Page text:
ASU News

New study abroad program draws ASU undergrads to Panama


July 29, 2014

Through study abroad programs, students experience new cultures, languages and people as they complete their coursework. But during Arizona State University’s new faculty-led Tropical Field Biology class, students also encounter three-toed sloths, poison dart frogs, monkeys, lizards and giant insects.

Eighteen School of Life Sciences undergraduate students traveled to Panama this summer to study biology, and to become fully immersed in a challenging field environment. Students stayed at a schoolhouse in Gamboa operated by the Smithsonian Tropical Research Institute – a facility that is part of an innovative education and science partnership between ASU and the Smithsonian Institute aimed at sustaining biodiversity on Earth. students find a frog while on a nighttime excursion Download Full Image

“We started this summer program with two main goals,” said Nico Franz, associate professor with the School of Life Sciences. “First, we wanted the students to experience the incredible biodiversity and wealth of biological interactions that occur in a tropical rainforest habitat. Second, the students took their first steps toward becoming researchers. They posed scientific questions, developed hypotheses and conducted studies to investigate their hypotheses. Their final report was presented in the style of an authentic scientific publication.”

Classwork was anything but typical. Students explored the rainforest, discovering tropical plants, vertebrate animals and insects during daily hikes. The group had many encounters with a variety of animals, including stingless bees, tree frogs, leaf-cutter ants, venomous snakes, toucans, iguanas, tarantulas and three-toed sloths, to name a few.

Along with Franz, Dale DeNardo, a reptile expert and associate professor with the school, and life sciences teaching assistants Meghan Duell and Salvatore Anzaldo also led the students on nighttime excursions along riverbeds.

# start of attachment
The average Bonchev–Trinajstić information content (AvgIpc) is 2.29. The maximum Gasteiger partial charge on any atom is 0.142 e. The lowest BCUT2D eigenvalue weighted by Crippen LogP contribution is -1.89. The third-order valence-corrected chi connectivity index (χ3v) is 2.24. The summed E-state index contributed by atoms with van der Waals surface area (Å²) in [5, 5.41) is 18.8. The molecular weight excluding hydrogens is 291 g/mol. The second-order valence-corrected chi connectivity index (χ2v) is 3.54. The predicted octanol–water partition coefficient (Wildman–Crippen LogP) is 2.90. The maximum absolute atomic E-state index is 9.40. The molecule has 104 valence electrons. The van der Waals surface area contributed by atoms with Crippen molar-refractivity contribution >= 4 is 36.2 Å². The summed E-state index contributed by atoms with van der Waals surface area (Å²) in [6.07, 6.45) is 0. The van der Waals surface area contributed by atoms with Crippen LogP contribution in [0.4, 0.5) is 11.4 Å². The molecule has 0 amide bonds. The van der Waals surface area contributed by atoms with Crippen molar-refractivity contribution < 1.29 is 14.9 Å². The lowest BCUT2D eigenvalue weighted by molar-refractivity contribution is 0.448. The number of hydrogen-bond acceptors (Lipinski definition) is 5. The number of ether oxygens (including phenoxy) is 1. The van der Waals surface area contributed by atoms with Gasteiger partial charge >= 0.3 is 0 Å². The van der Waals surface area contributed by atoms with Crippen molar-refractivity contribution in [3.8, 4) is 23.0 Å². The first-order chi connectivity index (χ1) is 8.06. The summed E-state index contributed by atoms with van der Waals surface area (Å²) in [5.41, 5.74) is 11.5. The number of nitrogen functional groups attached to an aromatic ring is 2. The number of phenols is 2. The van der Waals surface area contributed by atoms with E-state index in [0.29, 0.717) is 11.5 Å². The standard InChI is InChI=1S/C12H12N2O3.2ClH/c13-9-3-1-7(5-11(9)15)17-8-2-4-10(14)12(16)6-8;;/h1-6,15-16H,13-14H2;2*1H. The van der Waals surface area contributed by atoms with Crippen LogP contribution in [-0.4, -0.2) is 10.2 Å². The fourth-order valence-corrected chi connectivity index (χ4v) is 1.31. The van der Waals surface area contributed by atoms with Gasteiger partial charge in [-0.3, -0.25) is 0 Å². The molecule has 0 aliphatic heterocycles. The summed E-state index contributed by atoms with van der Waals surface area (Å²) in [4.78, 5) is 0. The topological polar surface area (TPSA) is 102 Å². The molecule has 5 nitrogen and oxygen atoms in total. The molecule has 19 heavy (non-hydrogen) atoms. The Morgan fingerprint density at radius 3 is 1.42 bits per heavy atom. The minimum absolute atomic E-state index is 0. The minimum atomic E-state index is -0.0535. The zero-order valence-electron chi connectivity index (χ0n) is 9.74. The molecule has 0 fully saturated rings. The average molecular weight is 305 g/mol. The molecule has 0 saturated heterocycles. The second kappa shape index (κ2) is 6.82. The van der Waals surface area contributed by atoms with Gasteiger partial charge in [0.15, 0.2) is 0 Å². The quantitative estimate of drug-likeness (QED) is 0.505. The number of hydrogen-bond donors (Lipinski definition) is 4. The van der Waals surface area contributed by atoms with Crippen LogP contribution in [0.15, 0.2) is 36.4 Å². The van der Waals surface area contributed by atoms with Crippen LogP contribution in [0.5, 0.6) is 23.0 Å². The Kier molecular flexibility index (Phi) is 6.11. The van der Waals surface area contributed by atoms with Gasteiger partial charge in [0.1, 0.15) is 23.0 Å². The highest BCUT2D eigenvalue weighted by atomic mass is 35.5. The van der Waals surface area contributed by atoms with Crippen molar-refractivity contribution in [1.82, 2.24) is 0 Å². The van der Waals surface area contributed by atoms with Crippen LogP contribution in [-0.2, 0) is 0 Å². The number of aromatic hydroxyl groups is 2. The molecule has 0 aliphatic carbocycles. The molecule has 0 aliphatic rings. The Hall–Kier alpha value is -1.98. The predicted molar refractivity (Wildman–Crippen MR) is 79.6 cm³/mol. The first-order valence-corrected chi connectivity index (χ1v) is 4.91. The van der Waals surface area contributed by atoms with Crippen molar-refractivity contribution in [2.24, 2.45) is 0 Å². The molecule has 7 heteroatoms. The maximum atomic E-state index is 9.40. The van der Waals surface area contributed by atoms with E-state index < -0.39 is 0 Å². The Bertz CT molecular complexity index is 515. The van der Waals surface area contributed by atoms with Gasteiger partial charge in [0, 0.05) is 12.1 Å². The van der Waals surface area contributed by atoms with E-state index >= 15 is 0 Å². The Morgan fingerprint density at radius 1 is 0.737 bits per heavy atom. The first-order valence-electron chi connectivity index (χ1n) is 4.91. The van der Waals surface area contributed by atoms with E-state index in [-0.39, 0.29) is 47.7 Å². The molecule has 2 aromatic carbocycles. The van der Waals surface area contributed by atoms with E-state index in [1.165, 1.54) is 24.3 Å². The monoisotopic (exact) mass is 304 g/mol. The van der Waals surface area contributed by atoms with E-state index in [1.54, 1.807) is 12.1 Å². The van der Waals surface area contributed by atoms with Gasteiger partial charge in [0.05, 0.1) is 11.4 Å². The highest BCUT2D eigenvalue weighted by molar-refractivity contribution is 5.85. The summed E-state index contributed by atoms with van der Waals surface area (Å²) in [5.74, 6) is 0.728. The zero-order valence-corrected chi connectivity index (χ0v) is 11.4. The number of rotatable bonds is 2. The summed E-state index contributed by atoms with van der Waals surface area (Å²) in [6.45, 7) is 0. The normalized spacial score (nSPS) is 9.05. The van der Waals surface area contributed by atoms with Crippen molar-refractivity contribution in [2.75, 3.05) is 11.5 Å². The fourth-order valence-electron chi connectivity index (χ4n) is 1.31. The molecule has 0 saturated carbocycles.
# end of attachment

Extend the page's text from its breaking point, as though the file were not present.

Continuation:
“In the evenings, we set up a mercury vapor lamp and UV lights to attract and see insects,” said DeNardo. “Particularly along the riverbanks, we had many opportunities to see a wide variety of amphibians and reptiles. Since we overlapped with the peak of the rainy season, animal species were out in great numbers. I’m sure this experience will be a highlight of our students’ undergraduate careers.”

Callie Hartson, an animal physiology and behavior major entering her junior year at ASU, said she was thrilled to be part of the study program.

“I've always wanted to explore a rainforest. When I found the course, I couldn't resist! It was the ultimate hands-on experience,” said Hartson, a Peoria, Arizona, native. “The knowledge was the most rewarding part of the whole experience. Even after living in Panama for three weeks, I still feel like I barely scratched the surface. There was so much to learn!”

Course topics varied from ecology, biodiversity, evolution and behavior to conservation, adaptation and human interactions with wildlife. Some of the highlights included climbing a 95-foot canopy tower to get a different perspective on the forest, an excursion to the Cerro Azul mountain region northeast of Panama City and a two-day trip to Barro Colorado Island – one of the most influential sites for New World tropical research worldwide.

The School of Life Sciences Tropical Field Biology class will be offered again in 2015.

The School of Life Sciences is an academic unit of ASU’s College of Liberal Arts and Sciences.

Sandra Leander

Manager, Media Relations and Marketing, School of Life Sciences

480-965-9865

ASU News

High school students explore health care during ASU summer program


July 30, 2014

Allison Sorgeloos gently moves the Wii remote in her hand, but the marble on the screen she’s controlling rolls off the platform. The object of the game she’s playing is to make very precise movements to roll a marble through a maze and collect gems. While Sorgeloos and her friends, students at the Summer Health Institute @ ASU, are having fun competing, they are also honing skills they could someday use to save lives.

“The reason they’re playing this game is because it has a direct correlation to the hand movements of laparoscopic surgeons,” explained Joaquin Santa Cruz, simulation program coordinator for the University of Arizona College of Medicine-Phoenix. “Our medical students actually use this game to practice.” high school students practicing intubation on a dummy Download Full Image

Twenty four rising high school seniors attended the weeklong camp led by Arizona State University’s College of Health Solutions. They stayed with counselors at Taylor Place, ASU’s Downtown Phoenix campus residential hall. The camp was fully funded by the Maricopa County Industrial Development Authority and Banner Health.